-Asian markets accounted for two-thirds of Coke’s global market.-Fears of contamination caused Coke’s largest recall in company history.-Ivester was viewed as someone who was, “slow to react” and “lazy”, which hurt the Coke brand.
Douglas Draft Era
-Cut cost by firing by over 6,000 employeesCoke suffered from racial discrimination issues and poor marketing practices, which cost them $200 million in settlements.-Underwent government scrutiny for “channel stuffing” to inflate profits.-Contamination issues in their India and European markets-Had trouble acquiring companies to expand into new markets.
E. Neville Isdell Era
-Brought together 150 senior managers from all over the globe to create a 10-year strategic plan.-Re-motivated the company, and approved $400 million for new marketing strategies.-Expanded into the non-sparkling drinks market.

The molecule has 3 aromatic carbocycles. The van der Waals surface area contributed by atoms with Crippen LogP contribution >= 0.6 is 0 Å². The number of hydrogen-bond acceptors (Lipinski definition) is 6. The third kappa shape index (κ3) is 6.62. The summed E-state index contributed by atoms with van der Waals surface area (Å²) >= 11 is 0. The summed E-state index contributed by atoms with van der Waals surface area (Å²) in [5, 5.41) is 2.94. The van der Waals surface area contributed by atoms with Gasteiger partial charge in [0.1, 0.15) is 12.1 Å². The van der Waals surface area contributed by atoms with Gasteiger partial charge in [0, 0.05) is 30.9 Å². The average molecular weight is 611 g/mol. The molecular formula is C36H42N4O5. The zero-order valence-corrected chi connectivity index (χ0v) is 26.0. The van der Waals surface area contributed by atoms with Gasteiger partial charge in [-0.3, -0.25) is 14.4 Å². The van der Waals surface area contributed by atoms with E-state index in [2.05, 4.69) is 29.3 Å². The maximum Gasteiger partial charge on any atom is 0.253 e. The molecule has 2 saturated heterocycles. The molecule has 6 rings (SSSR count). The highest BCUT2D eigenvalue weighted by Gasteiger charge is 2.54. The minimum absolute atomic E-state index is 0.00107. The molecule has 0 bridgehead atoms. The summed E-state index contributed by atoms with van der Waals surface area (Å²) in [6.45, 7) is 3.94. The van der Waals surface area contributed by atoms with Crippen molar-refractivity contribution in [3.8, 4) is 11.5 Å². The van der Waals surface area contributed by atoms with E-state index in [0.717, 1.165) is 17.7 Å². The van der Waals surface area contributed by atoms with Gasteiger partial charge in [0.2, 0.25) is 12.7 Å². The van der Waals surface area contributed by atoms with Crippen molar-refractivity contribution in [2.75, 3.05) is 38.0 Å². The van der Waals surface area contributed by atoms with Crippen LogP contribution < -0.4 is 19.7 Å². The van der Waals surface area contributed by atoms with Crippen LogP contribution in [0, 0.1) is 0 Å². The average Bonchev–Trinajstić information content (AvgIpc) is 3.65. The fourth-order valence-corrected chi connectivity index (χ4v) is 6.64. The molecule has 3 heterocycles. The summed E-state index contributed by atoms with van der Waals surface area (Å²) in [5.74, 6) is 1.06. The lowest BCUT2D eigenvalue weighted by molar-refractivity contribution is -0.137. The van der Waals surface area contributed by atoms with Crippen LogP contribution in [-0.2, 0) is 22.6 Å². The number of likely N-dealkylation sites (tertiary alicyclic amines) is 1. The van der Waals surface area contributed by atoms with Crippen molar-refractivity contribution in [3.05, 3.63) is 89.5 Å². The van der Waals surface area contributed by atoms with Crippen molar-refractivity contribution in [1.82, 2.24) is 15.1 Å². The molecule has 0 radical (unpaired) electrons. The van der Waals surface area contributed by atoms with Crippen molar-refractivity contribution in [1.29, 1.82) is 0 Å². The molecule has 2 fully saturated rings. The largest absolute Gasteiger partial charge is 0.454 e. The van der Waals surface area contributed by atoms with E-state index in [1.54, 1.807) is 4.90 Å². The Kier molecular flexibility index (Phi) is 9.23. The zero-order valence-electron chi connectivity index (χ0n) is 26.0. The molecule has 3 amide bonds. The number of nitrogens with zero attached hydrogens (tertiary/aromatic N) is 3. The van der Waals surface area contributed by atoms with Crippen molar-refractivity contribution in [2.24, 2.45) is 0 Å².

Coca-Cola had seven different CEO’s in a twenty-seven year span:
Coca-Cola is recognized by 94% of the world
When entering a new region, Coca Cola has the ability to decide whether it should use a global, transnational, or multi-domestic strategy depending on political, economic and cultural aspects.
Coca Cola has the ability to decide whether it should use a global, transnational, or multidomestic strategy depending on political, economic and cultural aspects.
At one point encountered liability of foreignness in terms of branding and linguistics